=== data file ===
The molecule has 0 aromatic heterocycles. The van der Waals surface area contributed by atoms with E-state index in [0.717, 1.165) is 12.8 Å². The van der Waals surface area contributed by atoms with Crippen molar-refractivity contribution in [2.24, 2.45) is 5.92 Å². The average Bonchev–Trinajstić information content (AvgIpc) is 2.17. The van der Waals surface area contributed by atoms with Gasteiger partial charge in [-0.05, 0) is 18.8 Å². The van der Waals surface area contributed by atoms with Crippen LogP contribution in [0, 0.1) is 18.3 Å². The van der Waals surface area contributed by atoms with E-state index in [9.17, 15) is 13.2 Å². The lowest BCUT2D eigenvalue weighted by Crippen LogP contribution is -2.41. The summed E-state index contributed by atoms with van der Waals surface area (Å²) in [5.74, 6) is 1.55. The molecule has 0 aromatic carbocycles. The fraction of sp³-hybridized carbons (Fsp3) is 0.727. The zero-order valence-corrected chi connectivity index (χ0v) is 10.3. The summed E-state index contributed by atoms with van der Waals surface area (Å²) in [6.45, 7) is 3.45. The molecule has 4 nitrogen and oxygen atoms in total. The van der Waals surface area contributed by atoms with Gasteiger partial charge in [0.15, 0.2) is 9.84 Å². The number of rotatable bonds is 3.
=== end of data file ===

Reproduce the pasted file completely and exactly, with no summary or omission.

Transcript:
The molecule has 0 aromatic heterocycles. The van der Waals surface area contributed by atoms with E-state index in [0.717, 1.165) is 12.8 Å². The van der Waals surface area contributed by atoms with Crippen molar-refractivity contribution in [2.24, 2.45) is 5.92 Å². The average Bonchev–Trinajstić information content (AvgIpc) is 2.17. The van der Waals surface area contributed by atoms with Gasteiger partial charge in [-0.05, 0) is 18.8 Å². The van der Waals surface area contributed by atoms with Crippen LogP contribution in [0, 0.1) is 18.3 Å². The van der Waals surface area contributed by atoms with E-state index in [9.17, 15) is 13.2 Å². The lowest BCUT2D eigenvalue weighted by Crippen LogP contribution is -2.41. The summed E-state index contributed by atoms with van der Waals surface area (Å²) in [5.74, 6) is 1.55. The molecule has 0 aromatic carbocycles. The fraction of sp³-hybridized carbons (Fsp3) is 0.727. The zero-order valence-corrected chi connectivity index (χ0v) is 10.3. The summed E-state index contributed by atoms with van der Waals surface area (Å²) in [6.45, 7) is 3.45. The molecule has 4 nitrogen and oxygen atoms in total. The van der Waals surface area contributed by atoms with Gasteiger partial charge in [0.15, 0.2) is 9.84 Å². The number of rotatable bonds is 3.